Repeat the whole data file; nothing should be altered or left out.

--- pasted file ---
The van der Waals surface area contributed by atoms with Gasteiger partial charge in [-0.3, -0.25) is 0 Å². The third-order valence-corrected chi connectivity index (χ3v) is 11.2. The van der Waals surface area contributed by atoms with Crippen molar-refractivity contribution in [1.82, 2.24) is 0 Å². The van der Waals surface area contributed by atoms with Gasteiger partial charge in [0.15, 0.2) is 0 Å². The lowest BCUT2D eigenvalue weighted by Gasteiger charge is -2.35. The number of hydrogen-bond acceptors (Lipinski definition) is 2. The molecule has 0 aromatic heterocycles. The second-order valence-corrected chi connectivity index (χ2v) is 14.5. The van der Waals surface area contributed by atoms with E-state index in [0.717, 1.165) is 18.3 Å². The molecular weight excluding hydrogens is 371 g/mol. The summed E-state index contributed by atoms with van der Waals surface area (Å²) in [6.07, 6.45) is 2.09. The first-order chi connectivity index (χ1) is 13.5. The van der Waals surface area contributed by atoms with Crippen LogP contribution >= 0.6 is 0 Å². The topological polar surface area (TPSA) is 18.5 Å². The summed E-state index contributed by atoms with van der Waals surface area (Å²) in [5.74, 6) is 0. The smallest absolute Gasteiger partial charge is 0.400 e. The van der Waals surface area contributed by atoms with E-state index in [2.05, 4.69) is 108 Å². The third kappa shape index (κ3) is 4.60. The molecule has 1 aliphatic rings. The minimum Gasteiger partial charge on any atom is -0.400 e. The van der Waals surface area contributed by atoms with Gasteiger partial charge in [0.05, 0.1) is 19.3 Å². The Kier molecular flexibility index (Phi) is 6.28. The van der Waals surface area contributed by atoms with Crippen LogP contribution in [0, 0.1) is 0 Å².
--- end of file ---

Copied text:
The van der Waals surface area contributed by atoms with Gasteiger partial charge in [-0.3, -0.25) is 0 Å². The third-order valence-corrected chi connectivity index (χ3v) is 11.2. The van der Waals surface area contributed by atoms with Crippen molar-refractivity contribution in [1.82, 2.24) is 0 Å². The van der Waals surface area contributed by atoms with Gasteiger partial charge in [0.15, 0.2) is 0 Å². The lowest BCUT2D eigenvalue weighted by Gasteiger charge is -2.35. The number of hydrogen-bond acceptors (Lipinski definition) is 2. The molecule has 0 aromatic heterocycles. The second-order valence-corrected chi connectivity index (χ2v) is 14.5. The van der Waals surface area contributed by atoms with E-state index in [0.717, 1.165) is 18.3 Å². The molecular weight excluding hydrogens is 371 g/mol. The summed E-state index contributed by atoms with van der Waals surface area (Å²) in [6.07, 6.45) is 2.09. The first-order chi connectivity index (χ1) is 13.5. The van der Waals surface area contributed by atoms with Crippen LogP contribution >= 0.6 is 0 Å². The topological polar surface area (TPSA) is 18.5 Å². The summed E-state index contributed by atoms with van der Waals surface area (Å²) in [5.74, 6) is 0. The smallest absolute Gasteiger partial charge is 0.400 e. The van der Waals surface area contributed by atoms with E-state index in [2.05, 4.69) is 108 Å². The third kappa shape index (κ3) is 4.60. The molecule has 1 aliphatic rings. The minimum Gasteiger partial charge on any atom is -0.400 e. The van der Waals surface area contributed by atoms with Gasteiger partial charge in [0.05, 0.1) is 19.3 Å². The Kier molecular flexibility index (Phi) is 6.28. The van der Waals surface area contributed by atoms with Crippen LogP contribution in [0, 0.1) is 0 Å².